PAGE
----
Our Stories

Kathy Eisele and John Pearson: Volunteer Spotlight

Categories: New York, News, Trail Maintenance, Volunteer Stories, Wisconsin


Kathy Eisele of the NCTA Central New York Chapter and John Pearson of the NCTA Brule-St. Croix Chapter have [respectively] donated over 4,000 hours of their time to the North Country National Scenic Trail.

The National Park Service and North Country Trail Association thank Kathy and John immensely for their work, and have presented them with NPS Volunteer-in-Parks (VIP) awards.

Kathy has been a member of the NCTA since 1991 and is a founding member of the Central New York (CNY) Chapter. She first learned about the NCNST through her involvement with the Adirondack Mountain Club – Onondaga Chapter and the Finger Lakes Trail Conference, both of which she also maintains membership with. Kathy has served the CNY Chapter in many leadership capacities, including President, Vice President, and Treasurer. For eight years she served as Chapter Representative on the NY Volunteer Trail Council, and for 15 years she chaired [the Chapter] Trail Stewards and planned the Chapter’s annual hike/event schedule. She also chairs the Chapter’s Landowner Committee. She was a Trail Steward herself for many years and has led innumerable hikes and work days.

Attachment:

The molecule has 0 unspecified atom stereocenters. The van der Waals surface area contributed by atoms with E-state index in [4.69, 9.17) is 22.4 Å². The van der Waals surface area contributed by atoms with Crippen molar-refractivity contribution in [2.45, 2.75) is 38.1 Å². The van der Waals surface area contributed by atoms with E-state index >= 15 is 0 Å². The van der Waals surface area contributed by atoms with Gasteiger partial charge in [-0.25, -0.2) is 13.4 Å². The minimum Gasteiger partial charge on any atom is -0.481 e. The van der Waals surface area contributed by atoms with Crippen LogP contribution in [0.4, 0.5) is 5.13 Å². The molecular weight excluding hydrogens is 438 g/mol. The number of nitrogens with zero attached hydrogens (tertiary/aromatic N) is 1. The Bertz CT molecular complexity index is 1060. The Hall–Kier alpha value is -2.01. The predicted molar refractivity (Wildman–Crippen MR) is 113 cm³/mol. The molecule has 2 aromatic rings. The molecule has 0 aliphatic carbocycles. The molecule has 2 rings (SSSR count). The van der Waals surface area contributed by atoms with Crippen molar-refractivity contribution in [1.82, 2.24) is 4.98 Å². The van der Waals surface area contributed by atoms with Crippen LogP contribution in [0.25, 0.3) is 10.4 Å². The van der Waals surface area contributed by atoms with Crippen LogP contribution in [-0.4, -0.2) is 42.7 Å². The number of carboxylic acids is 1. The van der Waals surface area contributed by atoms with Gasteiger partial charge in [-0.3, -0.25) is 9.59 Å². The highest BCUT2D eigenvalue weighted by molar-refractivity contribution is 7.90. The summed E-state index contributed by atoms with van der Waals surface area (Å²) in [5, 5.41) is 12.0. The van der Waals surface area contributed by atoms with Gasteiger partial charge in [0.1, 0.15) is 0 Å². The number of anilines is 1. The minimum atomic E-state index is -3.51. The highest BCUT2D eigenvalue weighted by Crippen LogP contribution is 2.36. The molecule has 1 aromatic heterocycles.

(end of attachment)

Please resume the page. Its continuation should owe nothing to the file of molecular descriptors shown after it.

“The CNY Chapter has been very fortunate to have many, many skilled volunteers,” wrote Kathy. “So generous with their time and the use of their tools, and such fun to be around. The good fellowship on our Work Hikes is something I will always remember.”

John joined the NCTA Brule-St. Croix Chapter (Wisconsin) in 2009, after he started walking the Trail for something to do on the weekends in his retirement, and when his wife met a thru-hiker one day in Solon Springs. John started volunteering with former Regional Trail Coordinator Bill Menke on trail building projects shortly after. John logged his impressive amount of hours predominantly on Wisconsin Roving Trail Crew projects and his own adopted section. As a retired boilermaker, his mechanical skills have been quite helpful.

“That’s how I got so many hours, working on the equipment and our own trail [section]; and a lot of hauling work for the Rovers,” said John. “We adopted five miles of Trail and maintain that. Cut the grass, move timber as needed. Being a welder has come in handy.”⁠


Interested in volunteering? Learn how to get involved at northcountrytrail.org/volunteer/ways-to-volunteer.